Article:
Monday, October 12, 2015

12 October 1524 A.D. Bishop Cuthbert Tunstall (London), Booksellers, and Early Protestantism in England—Game on! Luther's trumpet blast against Henry VIII


12 October 1524 A.D.  Bishop Cuthbert Tunstall (London), Booksellers, and Early Protestantism in England—Game on! Luther's trumpet blast against Henry VIII
 
Some backstory. 

Leo X had issued Ex Surge on 15 June 1520, commanding that Luther’s books be burned and taking up 41 articles against the Germanic Teuton in Wittenberg (11).
Luther’s “Treatise on the Power of the Pope and Bishops” was popular at Oxford (12), although this notice seems anachronistic since it was published in 1537  (cf. http://bookofconcord.org/treatise.php, a commendable document).
Luther’s writings were burned at St. Paul’s Cross, London on 12 May 1521.  This was arranged by Cardinal Wolsey and John Fisher, Bishop of Rochester.  Fisher preached the sermon “damning the new heresies” (12).  Leo X’s “bull” had been off the presses 10 months earlier, but the imperial Edict of Worms was to come—26 May 1521.  By the time of the Wolsey/Fisher book burning in London, Luther was in the Wartburg Castle with beginning preparations to translate the Bible into German.
In 1521, two months after Bishop Fisher’s sermon, Henry VIII had issued the infamous Assertio Septem Sacramentorum.  Available online at: https://archive.org/details/assertioseptem00henruoft . 
On the same day, 12 May 1521, William Warham, the Archbishop of Canterbury, informed Cardinal Wolsey that he had letters in hand from Oxford that the University had been “infected with Lutheranism and many books forbidden by Wolsey had obtained circulation” (12).  Some “incircumspect fools” had brought the entire University under suspicion.  At this point, we wish Prof. Clebsch offered specifics—what volumes, books, tracts?  Who was reading what?  The Prof. advises that “Protestant books seem to have circulated widely in London, Oxford, and Cambridge.”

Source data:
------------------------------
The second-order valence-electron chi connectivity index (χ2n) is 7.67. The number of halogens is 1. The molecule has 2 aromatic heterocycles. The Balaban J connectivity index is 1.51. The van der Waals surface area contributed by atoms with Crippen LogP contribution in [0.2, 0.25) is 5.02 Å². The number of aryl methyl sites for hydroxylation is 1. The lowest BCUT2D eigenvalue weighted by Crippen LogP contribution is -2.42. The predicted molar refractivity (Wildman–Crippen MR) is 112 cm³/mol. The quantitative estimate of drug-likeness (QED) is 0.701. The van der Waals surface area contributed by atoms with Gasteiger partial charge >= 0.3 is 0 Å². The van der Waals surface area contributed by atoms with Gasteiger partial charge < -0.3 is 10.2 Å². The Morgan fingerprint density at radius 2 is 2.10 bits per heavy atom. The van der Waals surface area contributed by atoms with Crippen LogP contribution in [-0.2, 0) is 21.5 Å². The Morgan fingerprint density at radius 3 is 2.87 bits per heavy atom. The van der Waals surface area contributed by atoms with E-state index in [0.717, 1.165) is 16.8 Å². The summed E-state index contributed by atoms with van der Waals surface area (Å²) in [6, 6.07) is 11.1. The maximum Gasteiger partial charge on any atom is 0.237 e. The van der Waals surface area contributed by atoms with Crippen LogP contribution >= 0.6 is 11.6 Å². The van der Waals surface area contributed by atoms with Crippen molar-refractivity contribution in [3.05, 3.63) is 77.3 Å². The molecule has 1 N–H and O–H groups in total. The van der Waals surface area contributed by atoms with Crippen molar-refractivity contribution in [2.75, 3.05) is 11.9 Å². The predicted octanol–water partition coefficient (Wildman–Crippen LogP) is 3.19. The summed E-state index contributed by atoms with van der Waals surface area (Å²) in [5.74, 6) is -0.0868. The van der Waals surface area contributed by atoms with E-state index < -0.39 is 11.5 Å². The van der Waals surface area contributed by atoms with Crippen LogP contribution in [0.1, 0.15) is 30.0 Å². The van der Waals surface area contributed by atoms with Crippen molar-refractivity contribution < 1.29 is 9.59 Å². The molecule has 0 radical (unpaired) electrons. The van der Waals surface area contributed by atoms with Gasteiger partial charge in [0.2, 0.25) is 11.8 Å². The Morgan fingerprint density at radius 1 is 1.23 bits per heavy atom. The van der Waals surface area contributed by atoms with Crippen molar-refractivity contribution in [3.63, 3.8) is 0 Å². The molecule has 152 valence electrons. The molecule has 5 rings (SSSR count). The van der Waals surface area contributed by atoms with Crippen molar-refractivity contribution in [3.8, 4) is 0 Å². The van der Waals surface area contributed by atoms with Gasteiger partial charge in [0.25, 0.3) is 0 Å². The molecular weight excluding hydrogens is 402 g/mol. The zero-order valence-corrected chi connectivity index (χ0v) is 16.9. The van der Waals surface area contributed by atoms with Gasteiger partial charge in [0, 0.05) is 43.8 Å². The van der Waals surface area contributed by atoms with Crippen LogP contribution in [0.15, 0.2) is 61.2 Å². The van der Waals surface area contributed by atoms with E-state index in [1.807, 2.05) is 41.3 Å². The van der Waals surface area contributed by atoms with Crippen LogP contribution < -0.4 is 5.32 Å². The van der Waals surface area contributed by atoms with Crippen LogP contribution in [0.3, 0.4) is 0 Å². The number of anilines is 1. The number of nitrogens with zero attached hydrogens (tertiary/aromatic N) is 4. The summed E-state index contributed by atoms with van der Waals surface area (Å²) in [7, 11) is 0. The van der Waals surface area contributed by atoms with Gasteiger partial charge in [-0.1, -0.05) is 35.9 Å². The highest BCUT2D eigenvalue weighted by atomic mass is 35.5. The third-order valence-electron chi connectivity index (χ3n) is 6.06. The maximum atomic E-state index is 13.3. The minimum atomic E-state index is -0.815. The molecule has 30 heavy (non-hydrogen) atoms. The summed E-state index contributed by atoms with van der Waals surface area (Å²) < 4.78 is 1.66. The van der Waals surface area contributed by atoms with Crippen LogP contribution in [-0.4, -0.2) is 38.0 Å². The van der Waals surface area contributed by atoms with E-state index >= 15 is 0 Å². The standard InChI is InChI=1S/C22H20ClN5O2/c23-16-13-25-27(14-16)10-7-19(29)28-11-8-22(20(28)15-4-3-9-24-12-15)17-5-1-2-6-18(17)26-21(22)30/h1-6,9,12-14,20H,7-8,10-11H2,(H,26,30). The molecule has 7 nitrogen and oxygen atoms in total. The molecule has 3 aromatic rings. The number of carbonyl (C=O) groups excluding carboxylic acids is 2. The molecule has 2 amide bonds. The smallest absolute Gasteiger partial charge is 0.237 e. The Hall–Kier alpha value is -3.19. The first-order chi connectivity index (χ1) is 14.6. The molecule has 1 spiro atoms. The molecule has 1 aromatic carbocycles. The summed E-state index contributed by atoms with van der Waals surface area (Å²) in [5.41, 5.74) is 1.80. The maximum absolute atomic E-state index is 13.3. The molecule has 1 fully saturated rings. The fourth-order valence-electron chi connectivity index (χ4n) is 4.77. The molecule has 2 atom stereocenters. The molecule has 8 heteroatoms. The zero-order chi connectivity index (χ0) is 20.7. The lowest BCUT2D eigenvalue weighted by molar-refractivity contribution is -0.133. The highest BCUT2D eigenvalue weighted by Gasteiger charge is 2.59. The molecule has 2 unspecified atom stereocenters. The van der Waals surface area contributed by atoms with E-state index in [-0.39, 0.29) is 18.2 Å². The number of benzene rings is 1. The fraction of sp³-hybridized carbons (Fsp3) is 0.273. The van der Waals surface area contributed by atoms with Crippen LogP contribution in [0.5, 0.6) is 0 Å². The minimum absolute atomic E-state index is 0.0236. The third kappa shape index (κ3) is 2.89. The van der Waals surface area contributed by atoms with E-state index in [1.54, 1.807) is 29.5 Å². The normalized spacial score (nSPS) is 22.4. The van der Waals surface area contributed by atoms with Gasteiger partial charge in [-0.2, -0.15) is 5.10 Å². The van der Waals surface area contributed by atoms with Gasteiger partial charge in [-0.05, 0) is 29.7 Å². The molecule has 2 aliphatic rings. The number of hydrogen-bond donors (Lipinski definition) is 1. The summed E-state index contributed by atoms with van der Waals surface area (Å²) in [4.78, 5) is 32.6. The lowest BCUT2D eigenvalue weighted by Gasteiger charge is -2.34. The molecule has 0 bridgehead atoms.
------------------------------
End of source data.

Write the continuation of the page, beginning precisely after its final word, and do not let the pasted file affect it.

In 1521, two months after Bishop Fisher’s sermon, Henry VIII had issued the infamous Assertio Septem Sacramentorum.  Available online at: https://archive.org/details/assertioseptem00henruoft . 
Prof. Clebsch notes that the volume is “theologically amateurish” although “historically momentous” (19).  Luther accused Henry’s volume as “ghost written” (19) with Fisher and More as the likely authors.  The volume was shallow and surrounded by a “wall of derision” with “more influence than merit” (22).
Luther dispatched his Contra Henricum Regum Angliae on 15 July 1522. Luther:  Nor is it much if I despise and bite this earthly King…”  This humorous read can be found at:  http://anglicanhistory.org/lutherania/against_henry.html
A little taste of Luther’s trumpet blast against Henry, to wit:
Since then it has pleased this mask of a King with worthless words, without quoting an example, to play the fool in a matter so serious and sacred, I state without mask and openly: The King of England, this Henry, clearly lies, and with his lies, acts the part of a comic jester rather than that of a king. Of this crime, I, Luther, openly accuse this evil-speaking Thomist, and by the testimony of my books and my world-wide readers, I convict him. Let his royal majesty and your humble servant be from now on discounted as far as I am concerned; I am speaking to a lying buffoon, hidden under a kingly title, and speaking concerning divine truths, which it is every Christian man's duty to protect from lying abuse. If the foolish King so much forgets his Kingship that he dares to come into public view with open lies, and does so while treating of sacred subjects, why is it not a right and proper thing for me to throw his lies back in his face, so that if he derives any pleasure from lying against the divine Majesty, he may lose it when he hears the truth about his own majesty?”
Henry’s volume and Fisher’s sermon along with book burnings serve to advocate for the publicity of Luther.
Which brings us back to the main point. 
By 12 October 1524, Bishop Cuthbert Tunstall, London, called in several booksellers to his palace.  He warned them about imported books.  Further, he commanded them to direct any imported books to Wolsey (Cardinal and Papal legate), Warham (CANTUAR), Fisher (Rochester) and himself (London).  These hierarchs would be the book-reviewers of the Continental heresiarchs.

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